Ali Yasin Ahmed, 31, and Mohamed Yusuf, 33, were sentenced by US District Judge John Gleeson in Brooklyn, New York, in light of their guilty pleas in May to conspire to provide material support to al-Shabaab.
Both men were Somali-born and returned to Somalia from Sweden in 2008 in order to fight.
The Swedes fought against US-funded African Union forces in Somalia, prosecutors said.
Yusuf appeared in an al-Shabaab video to encourage recruits to travel to Somalia and join the group, and also threatened a cartoonist who depicted the Prophet Mohammed -- considered blasphemous to many Muslims.
US officials said the men were arrested by local authorities in East Africa en route to Yemen in August 2012, then handed over to the FBI in November 2012 and flown to New York to be prosecuted.
Al-Shabaab is blacklisted as a foreign terrorist organization in the United States and federal prosecutors have spearheaded efforts to try foreign terror cases in New York courts in recent years.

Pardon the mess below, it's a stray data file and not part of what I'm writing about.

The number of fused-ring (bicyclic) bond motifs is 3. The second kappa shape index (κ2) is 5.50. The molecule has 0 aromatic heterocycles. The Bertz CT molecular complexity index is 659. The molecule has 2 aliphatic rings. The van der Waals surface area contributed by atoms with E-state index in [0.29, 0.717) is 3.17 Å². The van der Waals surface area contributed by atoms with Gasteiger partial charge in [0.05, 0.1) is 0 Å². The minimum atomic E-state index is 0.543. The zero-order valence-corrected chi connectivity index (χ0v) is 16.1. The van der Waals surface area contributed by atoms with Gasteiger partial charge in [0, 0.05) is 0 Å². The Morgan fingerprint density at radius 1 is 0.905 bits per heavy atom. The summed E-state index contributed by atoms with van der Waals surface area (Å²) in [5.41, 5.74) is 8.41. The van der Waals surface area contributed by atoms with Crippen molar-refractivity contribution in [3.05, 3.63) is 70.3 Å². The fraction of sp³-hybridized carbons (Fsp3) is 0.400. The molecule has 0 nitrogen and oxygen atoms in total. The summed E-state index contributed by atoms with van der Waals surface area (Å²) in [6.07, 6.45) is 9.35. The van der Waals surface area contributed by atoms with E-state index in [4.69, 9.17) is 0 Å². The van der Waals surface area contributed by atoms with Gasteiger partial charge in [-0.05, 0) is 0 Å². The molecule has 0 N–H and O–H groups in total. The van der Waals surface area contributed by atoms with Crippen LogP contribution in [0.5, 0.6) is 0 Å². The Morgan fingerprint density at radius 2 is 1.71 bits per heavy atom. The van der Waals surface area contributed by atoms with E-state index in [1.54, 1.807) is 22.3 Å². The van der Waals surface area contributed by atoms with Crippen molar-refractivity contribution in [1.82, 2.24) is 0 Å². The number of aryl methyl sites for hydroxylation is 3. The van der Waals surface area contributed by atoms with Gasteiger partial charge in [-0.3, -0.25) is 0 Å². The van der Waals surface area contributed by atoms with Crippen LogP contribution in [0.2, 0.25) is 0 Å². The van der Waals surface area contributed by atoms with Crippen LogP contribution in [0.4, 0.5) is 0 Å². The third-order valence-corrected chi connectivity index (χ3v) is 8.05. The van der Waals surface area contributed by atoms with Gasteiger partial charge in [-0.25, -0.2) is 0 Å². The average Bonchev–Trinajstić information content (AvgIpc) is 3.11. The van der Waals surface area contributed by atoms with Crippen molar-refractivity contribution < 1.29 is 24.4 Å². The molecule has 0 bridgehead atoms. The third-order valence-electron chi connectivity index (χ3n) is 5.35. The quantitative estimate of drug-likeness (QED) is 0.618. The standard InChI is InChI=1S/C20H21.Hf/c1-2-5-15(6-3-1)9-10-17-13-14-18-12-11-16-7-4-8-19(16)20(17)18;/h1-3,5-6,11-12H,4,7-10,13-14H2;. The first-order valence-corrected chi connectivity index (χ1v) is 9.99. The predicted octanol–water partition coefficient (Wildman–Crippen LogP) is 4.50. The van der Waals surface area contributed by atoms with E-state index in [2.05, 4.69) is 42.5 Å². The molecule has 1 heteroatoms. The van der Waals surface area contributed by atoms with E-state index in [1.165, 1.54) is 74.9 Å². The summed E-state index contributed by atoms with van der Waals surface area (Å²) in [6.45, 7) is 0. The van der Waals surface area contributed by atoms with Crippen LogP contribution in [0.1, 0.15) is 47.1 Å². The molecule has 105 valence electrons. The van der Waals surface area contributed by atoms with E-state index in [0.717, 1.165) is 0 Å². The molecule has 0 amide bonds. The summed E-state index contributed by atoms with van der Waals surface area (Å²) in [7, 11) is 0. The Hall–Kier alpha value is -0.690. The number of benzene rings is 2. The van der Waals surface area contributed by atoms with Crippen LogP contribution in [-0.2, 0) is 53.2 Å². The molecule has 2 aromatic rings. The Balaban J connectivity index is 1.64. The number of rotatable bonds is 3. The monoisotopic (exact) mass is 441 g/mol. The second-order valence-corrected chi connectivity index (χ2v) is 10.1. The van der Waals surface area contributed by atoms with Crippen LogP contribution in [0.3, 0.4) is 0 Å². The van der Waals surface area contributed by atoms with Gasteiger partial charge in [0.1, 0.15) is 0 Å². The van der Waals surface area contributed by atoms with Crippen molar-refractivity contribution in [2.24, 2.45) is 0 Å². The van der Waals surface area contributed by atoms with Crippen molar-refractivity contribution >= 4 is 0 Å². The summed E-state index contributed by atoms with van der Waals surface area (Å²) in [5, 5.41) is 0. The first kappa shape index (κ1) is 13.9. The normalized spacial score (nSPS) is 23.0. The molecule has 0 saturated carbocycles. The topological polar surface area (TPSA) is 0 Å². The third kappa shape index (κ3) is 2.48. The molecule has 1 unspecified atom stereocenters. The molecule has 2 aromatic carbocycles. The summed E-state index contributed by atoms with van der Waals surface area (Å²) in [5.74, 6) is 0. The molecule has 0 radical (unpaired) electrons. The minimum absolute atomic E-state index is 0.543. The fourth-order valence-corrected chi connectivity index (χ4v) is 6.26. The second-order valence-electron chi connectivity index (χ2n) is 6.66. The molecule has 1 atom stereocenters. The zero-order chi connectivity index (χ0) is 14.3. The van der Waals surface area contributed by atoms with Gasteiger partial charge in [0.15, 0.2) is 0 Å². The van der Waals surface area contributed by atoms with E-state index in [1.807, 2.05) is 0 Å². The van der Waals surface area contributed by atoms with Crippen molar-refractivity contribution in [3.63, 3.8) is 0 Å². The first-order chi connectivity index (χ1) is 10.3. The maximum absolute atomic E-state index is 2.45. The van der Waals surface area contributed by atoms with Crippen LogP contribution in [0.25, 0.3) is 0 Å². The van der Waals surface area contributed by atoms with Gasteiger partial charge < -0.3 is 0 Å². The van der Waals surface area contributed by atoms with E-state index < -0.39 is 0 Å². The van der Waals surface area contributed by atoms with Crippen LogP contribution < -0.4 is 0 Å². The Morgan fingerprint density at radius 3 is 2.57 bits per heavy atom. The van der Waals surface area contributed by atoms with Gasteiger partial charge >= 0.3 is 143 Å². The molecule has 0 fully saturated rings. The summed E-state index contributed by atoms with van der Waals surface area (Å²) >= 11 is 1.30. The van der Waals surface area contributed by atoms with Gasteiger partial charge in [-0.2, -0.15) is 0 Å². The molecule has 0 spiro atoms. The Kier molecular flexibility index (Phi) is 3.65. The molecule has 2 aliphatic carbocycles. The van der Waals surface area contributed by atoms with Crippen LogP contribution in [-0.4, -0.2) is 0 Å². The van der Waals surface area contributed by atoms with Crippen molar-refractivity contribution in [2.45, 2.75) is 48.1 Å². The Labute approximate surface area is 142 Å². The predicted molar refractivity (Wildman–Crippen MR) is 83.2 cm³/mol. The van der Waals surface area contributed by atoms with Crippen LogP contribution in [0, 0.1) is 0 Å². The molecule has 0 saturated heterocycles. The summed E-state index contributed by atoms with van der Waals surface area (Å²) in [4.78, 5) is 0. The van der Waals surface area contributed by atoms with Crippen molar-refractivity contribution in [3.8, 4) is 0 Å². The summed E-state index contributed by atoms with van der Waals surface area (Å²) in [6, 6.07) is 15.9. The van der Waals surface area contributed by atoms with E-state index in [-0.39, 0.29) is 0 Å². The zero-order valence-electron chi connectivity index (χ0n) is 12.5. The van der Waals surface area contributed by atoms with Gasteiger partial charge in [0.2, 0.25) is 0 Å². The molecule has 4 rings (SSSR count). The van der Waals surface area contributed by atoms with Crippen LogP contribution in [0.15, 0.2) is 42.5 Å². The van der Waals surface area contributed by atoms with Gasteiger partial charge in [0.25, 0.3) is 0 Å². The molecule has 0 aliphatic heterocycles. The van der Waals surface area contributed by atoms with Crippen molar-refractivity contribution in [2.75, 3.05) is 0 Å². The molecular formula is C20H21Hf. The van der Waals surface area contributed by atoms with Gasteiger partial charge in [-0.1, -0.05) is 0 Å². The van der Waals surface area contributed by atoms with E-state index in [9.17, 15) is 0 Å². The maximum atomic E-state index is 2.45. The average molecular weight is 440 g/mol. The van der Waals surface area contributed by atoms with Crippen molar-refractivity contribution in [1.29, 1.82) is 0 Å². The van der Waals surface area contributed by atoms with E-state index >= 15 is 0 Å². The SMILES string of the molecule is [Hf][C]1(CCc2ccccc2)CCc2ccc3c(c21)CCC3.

However in Sweden, membership of a terror organization such as al-Shabaab is not sufficient to be tried as a terrorist on home soil.
Al-Shabaab has claimed responsibility for some of the worst terror attacks in East Africa, including a massacre at a Kenyan university that killed 148 people.
Acting US attorney Kelly Currie said the defendants were "committed supporters" of the Islamist insurgent group, which holds large swathes of territory in the south and centre of Somalia.
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Prosecutors had sought 15 years in prison for the men, who they called "operational members of a terrorist organisation."
But while Judge Gleeson said that was correct, he said he also partly accepted their lawyers' characterisations of the men as freedom fighters who only joined al-Shabaab in order to return to war-torn Somalia to fight against Ethiopia.
The men, who before pleading guilty faced 30 years to life in prison, will be deported after they are released from prison.